Lumpiang Shanghai (Filipino Spring Rolls)
Filipino spring roll-style delicacies known as Lumpia can be made with a wide variety of savoury and sweet ingredients. The name, which was first used by Chinese traders sometime in the pre-colonial era (between 900 and 1565 AD), comes from the Hokkien language, which has its roots in southeast China. “Lun” means wet or soft, and “pia” means cake.
Different Types of Lumpia
Lumpia are frequently referred to as “Lumpiang” coupled with some descriptor that indicates what has been crammed within, as the name refers to a general category of food—pastry wrapped around contents of some kind and fried. As an example, “fresh” Lumpia with meat and vegetables as the stuffing is referred to in Lumpiang Sariwa. Instead of using spring roll wrappers to enclose them, you use a thin handmade crepe. Unwrapped Lumpia is known as Lumpiang hubad (bare Lumpia). Lumpiang Prito, a type of fried spring roll popular in the Philippines, has a filling made of meat and several other veggies.
One of the most popular varieties, Lumpiang Shanghai, is described in the recipe below. It is filled with a flavorful pork and vegetable filling. (The name is a bit misleading because this dish isn’t actually from Shanghai; it just refers to its Southern Chinese origins).
Due to its crispy, fried surface, juicy, meaty inside, and compatibility with a wide range of dipping sauces, its popularity is quite simple to understand. It is the classic party appetizer due to its compact size, which allows you to handle a few in your hand with ease.
Making Lumpiang Shanghai is a labour of love, which is another way of saying it is monotonous and requires a lot of work, making it a task that is best shared among several individuals. Whenever I want to make Lumpia, I usually employ the “division of labour approach”.
My family would organize an assembly line, with one person being in charge of peeling, another of stuffing, and a third of wrapping. The peeler’s task was to carefully separate each Lumpia wrapper from a large stack. The stuffer carefully balanced the line between over- and under-stuffing as they portioned the contents into each Lumpia, a key task. Each Lumpia was neatly wrapped by the wrapper, who often had the most knowledge and expertise because Lumpia that is improperly wrapped fall apart when they are cooked.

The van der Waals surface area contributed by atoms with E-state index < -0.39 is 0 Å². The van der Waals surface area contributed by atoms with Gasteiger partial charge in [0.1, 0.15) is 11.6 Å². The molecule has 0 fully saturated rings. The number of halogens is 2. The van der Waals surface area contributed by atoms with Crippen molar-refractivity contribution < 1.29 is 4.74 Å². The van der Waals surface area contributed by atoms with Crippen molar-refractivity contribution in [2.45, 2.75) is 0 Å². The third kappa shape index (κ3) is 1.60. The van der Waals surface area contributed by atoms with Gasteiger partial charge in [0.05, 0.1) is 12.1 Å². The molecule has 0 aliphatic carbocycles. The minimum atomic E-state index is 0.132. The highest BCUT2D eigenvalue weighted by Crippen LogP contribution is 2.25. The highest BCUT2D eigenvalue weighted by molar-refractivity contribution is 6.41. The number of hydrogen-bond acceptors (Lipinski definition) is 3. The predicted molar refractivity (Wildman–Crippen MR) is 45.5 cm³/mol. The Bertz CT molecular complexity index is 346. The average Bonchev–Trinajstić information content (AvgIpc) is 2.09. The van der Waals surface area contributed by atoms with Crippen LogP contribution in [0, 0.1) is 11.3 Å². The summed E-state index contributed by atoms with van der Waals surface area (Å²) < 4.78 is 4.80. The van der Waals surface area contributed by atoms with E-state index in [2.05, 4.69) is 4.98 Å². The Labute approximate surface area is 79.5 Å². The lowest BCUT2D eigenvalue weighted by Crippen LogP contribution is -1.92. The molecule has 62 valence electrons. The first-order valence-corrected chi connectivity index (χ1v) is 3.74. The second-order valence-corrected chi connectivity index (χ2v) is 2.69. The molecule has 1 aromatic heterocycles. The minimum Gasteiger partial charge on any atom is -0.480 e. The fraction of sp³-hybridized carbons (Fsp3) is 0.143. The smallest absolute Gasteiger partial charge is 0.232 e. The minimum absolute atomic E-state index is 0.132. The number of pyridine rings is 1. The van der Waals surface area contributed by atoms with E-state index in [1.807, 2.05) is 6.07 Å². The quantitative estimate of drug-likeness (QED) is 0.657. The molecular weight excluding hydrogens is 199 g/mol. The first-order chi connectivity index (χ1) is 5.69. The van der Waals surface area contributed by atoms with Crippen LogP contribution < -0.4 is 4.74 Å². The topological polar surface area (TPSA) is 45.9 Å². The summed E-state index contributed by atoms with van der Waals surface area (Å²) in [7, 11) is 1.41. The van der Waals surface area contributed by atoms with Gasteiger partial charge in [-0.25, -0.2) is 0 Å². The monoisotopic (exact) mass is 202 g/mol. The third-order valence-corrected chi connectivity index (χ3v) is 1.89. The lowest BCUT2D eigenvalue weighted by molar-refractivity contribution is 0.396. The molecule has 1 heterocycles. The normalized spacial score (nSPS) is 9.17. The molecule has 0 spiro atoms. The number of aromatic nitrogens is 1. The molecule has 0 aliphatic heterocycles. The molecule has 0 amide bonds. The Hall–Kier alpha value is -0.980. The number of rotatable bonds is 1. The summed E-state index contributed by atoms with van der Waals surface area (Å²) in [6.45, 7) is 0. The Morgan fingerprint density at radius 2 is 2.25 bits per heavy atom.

Lumpiang Shanghai is frequently served with a variety of dipping sauces, such as spiced coconut vinegar and banana ketchup. My personal favourite is the Agre dulce sauce, a concoction of brown sugar, vinegar, banana ketchup, and chillies since the sweetness and sourness go well with the meaty inside and the crunchy fried shell.
Can Lumpia Be Freezed?
Yes, you can prepare Lumpia in advance and store it in the freezer. Uncooked Lumpia when frozen can last for a long time. They won’t go bad if you freeze them for several months.
For the dipping sauce
- 6 tablespoons light brown sugar
- 45ml of cane vinegar
- 1 tablespoon banana ketchup
- 1 teaspoon salt
- 2 Thai chilli, stemmed, seeded and chopped
For the rolls
- 565g of ground pork
- 2 small carrots, peeled and diced
- 1 medium-sized onion, diced
- 6 cloves garlic, peeled and minced
- 45ml soy sauce
- 50 ml fish sauce
- 1 tablespoon freshly ground black pepper
- 1 large egg, lightly beaten
- Twenty-five sheets, 5-inch-square spring roll (Lumpia) wrappers
- 2 cups canola oil
- To make the dipping sauce, combine the sugar, vinegar, ketchup, salt, and chillies in a small bowl. We’re aiming for a balance of sweet and sour, so taste and modify as desired by gradually adding more sugar, vinegar, ketchup, salt, and/or chillies. Place aside.
- To make the Lumpia rolls, combine the pork, carrots, onion, garlic, soy sauce, fish sauce, and pepper in a sizable bowl. Mix well with a spoon or clean hands.
- One spring roll wrapper should be placed on a work area such that it resembles a diamond. Measure out 1 1/2 tablespoons (28g) of filling, shape it into a 4-inch-long cylinder with your hands, and set it in the middle of the wrapper horizontally.
- Fold the wrapper over the filling, starting with the point that is closest to you, tucking the point under the filling. Egg wash should be applied with a finger to the wrapper’s left and right points. Roll firmly away from you, leaving about an inch of the top tip exposed, folding the left point toward the middle and the right point toward the centre. Apply egg wash to the top point, then complete rolling to seal. Use the leftover wrappers and filling to repeat.
- If you want to freeze your rolled Lumpia at this point, simply put them in freezer bags and store them in your freezer.
- Approximately 1/2 inch of vegetable oil should be used to cook the Lumpia in a big frying pan. On a medium-high heat source, warm the oil. Place the Lumpia gently into the hot oil, and cook for 3 to 5 minutes, or until golden brown on all sides (if frying frozen Lumpia, it will take 1 to 2 minutes longer).
- Place the fried Lumpia on paper towels and serve right away with chilli sauce or sweet-and-sour sauce.